The Act also eliminates the employee retention tax credit (ERC) effective September 30, 2021. The credit was originally set to expire on December 31, 2021. The ERC was initially established within the CARES Act to provide an alternative relief program for businesses that were ineligible to receive Payroll Protection Program (PPP) funds. Due to a low number of businesses claiming the credit, Congress amended and expanded the credit in December 2020 and March 2021 to increase the amount of businesses that could qualify for the credit, including those that had already received PPP funds. By terminating the credit early, the government would save approximately $8.2 billion to offset new spending.
Additionally, in response to the various IRS service center closures during the height of COVID-19, the Act implements various protections for taxpayers. In the event of a tax court petition, if the location is closed on the date a petition is due, the relevant taxpayer will receive additional time to file equal to the amount of time the office was inaccessible plus 14 days. Also, provisions have been included to more accurately define a federally declared disaster and to more clearly outline tax deadlines in the event of such disaster.
FUNDING AND APPROPRIATIONS
The Act will primarily be funded through bond issuances and by designating unused funds from the CARES Act and the Consolidated Appropriations Act of 2021, rather than by increasing income taxes on individuals and corporations. Most of the tax increases come in the form of extending sales and use taxes, mostly highway and gas related, that were set to expire in 2022 and 2023. Additionally, the Act proposes an increase in federal excise taxes on, and more broadly defines, taxable substances and chemicals.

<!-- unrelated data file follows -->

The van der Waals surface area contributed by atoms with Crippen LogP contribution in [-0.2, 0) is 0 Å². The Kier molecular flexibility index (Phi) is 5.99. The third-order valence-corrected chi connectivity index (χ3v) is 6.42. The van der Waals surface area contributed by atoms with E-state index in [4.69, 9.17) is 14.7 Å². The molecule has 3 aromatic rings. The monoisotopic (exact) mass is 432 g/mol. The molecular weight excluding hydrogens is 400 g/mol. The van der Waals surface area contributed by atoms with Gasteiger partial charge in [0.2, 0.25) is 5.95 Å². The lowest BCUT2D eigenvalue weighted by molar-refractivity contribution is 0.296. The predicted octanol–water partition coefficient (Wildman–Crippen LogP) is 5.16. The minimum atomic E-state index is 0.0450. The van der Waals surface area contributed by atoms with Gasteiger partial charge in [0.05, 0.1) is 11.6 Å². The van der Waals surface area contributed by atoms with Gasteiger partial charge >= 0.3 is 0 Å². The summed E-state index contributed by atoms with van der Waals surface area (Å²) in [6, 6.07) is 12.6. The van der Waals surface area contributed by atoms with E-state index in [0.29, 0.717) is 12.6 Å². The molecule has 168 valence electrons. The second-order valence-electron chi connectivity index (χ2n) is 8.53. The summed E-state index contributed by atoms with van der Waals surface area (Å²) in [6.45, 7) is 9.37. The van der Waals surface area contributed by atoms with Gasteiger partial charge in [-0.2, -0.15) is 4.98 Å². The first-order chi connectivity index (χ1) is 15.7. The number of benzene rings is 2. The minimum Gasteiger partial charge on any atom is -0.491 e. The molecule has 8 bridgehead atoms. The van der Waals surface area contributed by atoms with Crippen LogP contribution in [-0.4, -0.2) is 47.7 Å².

Furthermore, the Act seeks to procure funding by approving the sale of petroleum reserves. Beginning in 2028, the Secretary of Energy will be authorized to sell 87.6 million barrels of crude oil from the Strategic Petroleum Reserves. This sale is intended to generate $6.1 billion in revenues that will be deposited into the General Fund of the United States Treasury. To achieve this objective, the Act reduces the minimum petroleum reserve requirements from 340 million barrels to 252.4 million barrels in 2028 and provides $43.5 million to facilitate the sales.
Originally, President Biden intended to increase the corporate tax rate and provide additional funding to the Internal Revenue Service (IRS) to improve enforcement activities through the Act. However, this did not come to fruition in the Act as currently before the Senate. While there is currently no increase in funding to the IRS, the Act does aim to increase enforcement and reporting of cryptocurrency transactions. The Act more broadly defines covered securities to include digital assets, which would require brokers to report all taxable transactions to the IRS and the relevant taxpayer. Additionally, the Act would require brokers to report transfers of digital assets, which are not part of a sale or exchange, to the IRS. These new reporting requirements would take effect on January 1, 2023 and are expected to generate an additional $28 billion in tax revenues.
Specifically, the Act includes the following appropriations:
- $110 billion for roads and bridges
- $73 billion for power grid upgrades
- $66 billion for railways
- $65 billion for broadband expansion
- $55 billion for clean drinking water
- $39 billion for transit
While several of Biden’s proposals were not included in the Act, Senate Democrats are also working on a larger bill to pass in conjunction with the Act using the budget reconciliation process. This bill will likely include many proposals detailed in Biden’s American Jobs Plan and American Families Plan. The bill will face staunch resistance from GOP members as it will likely entail significant tax changes. By utilizing the budget reconciliation process, Senate Democrats can avoid a Republican filibuster and bypass the requirement of garnering a supermajority to pass the legislation.
We will continue to monitor developments on these proposals and provide updates as they occur. If you wish to discuss how these proposals might affect you or your business, please contact your BMSS professional.